SCOTT AIR FORCE BASE, Ill. --
Cathy Berlin-Obregon walks up to the Scott Air Force Base Visitor’s Center wearing a navy blue Air Force Academy shirt. Dog tags hang from a chain around her neck, and she is surrounded by a crew of friends who’ve come to support her. She is moments from receiving Scott Air Force Base’s first Gold Star Family Card.
The Gold Star Family Program is an initiative to give back to those whose loved ones have passed away due to combat or terrorism. The card gives 24-hour base access to family members who would normally have to be escorted onto military installations, such as parents, adult children and, in Obregon’s case, siblings.
Obregon’s sister, Maj. Phyllis Pelky, was deployed to Kabul, Afghanistan, in late 2015 in support of NATO-led Operation Freedom’s Sentinel. Pelky was traveling to a meeting with an Afghan force development colonel when the helicopter crashed, claiming her life and the lives of four other passengers: two British troops, a French contractor, and Master Sgt. Gregory Kuhse, who was assigned to the 3rd Manpower Requirements Squadron at Scott.
Obregon remembers her youngest sister as one of the most joyful people she’s known. She said the protective spirit she has over Pelky has only grown since the crash; she now protects her legacy, ensuring that she isn’t forgotten.
“I don’t ever want to forget her, and this is on me 24 hours a day,” said Obregon, holding up her sister’s dog tags. “I don’t want other people to forget her either. I talk about her as freely as I can.”
At Obregon’s side, among the village of friends, is Col. Laurel Burkel, Air Mobility Command Fuel Efficiency Division chief and survivor of the crash. The two have become close since Pelky’s passing, offering each other support and understanding. Together, they describe Pelky as an adventurer who had a strong moral backbone and a natural ability to connect with people.
“She was adventurous, and she just wanted to see the world and live life,” said Obregon.
Burkel saw this side of Pelky during the three and a half months they spent working together in advising the Afghan Air Force.
“She saw the deployment as an adventure,” said Burkel. “When you go on a deployment, you have all manner of why people are there. She was a volunteer.”
Even while on deployment, Pelky made sure to connect with everyone around her. Sometimes this meant taking the time and effort to learn the different languages of those around her.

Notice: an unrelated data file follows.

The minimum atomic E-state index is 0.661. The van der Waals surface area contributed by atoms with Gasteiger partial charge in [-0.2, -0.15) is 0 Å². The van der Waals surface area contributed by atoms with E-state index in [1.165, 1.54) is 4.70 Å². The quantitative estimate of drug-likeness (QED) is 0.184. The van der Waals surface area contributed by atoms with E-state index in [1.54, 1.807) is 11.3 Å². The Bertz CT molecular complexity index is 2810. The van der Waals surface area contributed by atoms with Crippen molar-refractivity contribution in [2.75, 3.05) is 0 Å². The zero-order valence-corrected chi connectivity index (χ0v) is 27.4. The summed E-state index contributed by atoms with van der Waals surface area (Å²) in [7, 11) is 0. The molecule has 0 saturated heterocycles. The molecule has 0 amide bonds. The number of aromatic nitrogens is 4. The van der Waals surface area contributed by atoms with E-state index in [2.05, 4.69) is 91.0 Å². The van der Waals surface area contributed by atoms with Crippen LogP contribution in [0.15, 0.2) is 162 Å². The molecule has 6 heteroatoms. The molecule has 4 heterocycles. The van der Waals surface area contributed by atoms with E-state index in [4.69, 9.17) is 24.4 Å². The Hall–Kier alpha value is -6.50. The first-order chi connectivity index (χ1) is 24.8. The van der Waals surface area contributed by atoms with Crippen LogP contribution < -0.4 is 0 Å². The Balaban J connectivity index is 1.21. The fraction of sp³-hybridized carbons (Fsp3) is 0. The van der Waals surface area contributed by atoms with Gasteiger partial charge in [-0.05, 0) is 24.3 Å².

“She loved to travel and she loved the languages,” said Burkel. “She would pick up a few languages of some of our the international food service workers there.
“I would say ‘hi’ to them, but she would actually talk to them a little bit and engage.”
Pelky’s love of languages dates back to her time as a high school German teacher and, later, an assistant professor of German at the U.S. Air Force Academy. Her funeral took place at the Academy’s Protestant chapel, as the Catholic chapel was too small to accommodate the many people impacted by Pelky’s death.
“When they drove her body to the funeral home, there were three miles—my husband clocked it—three miles of people on both sides of the street doing this,” said Obregon, popping a salute. “And if they weren't military, they were civilian, and they were crying, hands over their hearts. She was our Princess Diana in a way you know—died too young but had such an impact on people. Everybody knew Maj. Pelky. Everybody. And I think that was just her way. She just made sure that she got to know people.”
Pelky was buried at the Academy’s cemetery.
“She’s not a graduate and she’s there, which is pretty powerful,” said Burkel. “And it’s a very beautiful place for her to be.”
Obregon now has 24-hour access to the Academy grounds, and she no longer has to be escorted to the cemetery.
“I want to go back there and be able to do that on my own time and not have ‘Oh, it’s not visiting hours, you’ve got to leave,’” said Obregon. “I can go quietly and anonymously if I want to.”
These are perhaps the most valuable features of the Gold Star card, as they allow Obregon to visit her sister in peace, offering her what is now the most intimate way to connect with and remember her sister.